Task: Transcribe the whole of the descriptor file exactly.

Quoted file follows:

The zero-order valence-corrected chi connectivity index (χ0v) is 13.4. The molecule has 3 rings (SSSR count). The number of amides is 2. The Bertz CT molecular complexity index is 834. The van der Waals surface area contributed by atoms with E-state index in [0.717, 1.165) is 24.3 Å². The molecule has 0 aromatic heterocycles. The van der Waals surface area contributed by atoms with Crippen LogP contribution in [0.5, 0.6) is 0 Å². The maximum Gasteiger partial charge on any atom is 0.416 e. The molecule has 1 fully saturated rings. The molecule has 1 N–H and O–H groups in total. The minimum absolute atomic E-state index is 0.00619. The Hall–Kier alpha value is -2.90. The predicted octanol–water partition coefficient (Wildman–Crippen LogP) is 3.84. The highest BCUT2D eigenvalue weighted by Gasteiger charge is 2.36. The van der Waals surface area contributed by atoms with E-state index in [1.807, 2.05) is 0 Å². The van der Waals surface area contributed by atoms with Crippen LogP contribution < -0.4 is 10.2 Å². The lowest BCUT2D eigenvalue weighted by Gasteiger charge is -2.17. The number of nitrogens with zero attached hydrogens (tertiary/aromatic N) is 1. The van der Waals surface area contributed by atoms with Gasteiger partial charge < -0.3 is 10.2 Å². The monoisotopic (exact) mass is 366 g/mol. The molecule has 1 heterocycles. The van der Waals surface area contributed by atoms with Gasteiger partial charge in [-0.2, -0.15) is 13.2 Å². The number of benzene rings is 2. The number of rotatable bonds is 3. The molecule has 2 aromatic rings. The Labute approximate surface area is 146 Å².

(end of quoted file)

The zero-order valence-corrected chi connectivity index (χ0v) is 13.4. The molecule has 3 rings (SSSR count). The number of amides is 2. The Bertz CT molecular complexity index is 834. The van der Waals surface area contributed by atoms with E-state index in [0.717, 1.165) is 24.3 Å². The molecule has 0 aromatic heterocycles. The van der Waals surface area contributed by atoms with Crippen LogP contribution in [0.5, 0.6) is 0 Å². The maximum Gasteiger partial charge on any atom is 0.416 e. The molecule has 1 fully saturated rings. The molecule has 1 N–H and O–H groups in total. The minimum absolute atomic E-state index is 0.00619. The Hall–Kier alpha value is -2.90. The predicted octanol–water partition coefficient (Wildman–Crippen LogP) is 3.84. The highest BCUT2D eigenvalue weighted by Gasteiger charge is 2.36. The van der Waals surface area contributed by atoms with E-state index in [1.807, 2.05) is 0 Å². The van der Waals surface area contributed by atoms with Crippen LogP contribution < -0.4 is 10.2 Å². The lowest BCUT2D eigenvalue weighted by Gasteiger charge is -2.17. The number of nitrogens with zero attached hydrogens (tertiary/aromatic N) is 1. The van der Waals surface area contributed by atoms with Gasteiger partial charge < -0.3 is 10.2 Å². The monoisotopic (exact) mass is 366 g/mol. The molecule has 1 heterocycles. The van der Waals surface area contributed by atoms with Gasteiger partial charge in [-0.2, -0.15) is 13.2 Å². The number of benzene rings is 2. The number of rotatable bonds is 3. The molecule has 2 aromatic rings. The Labute approximate surface area is 146 Å².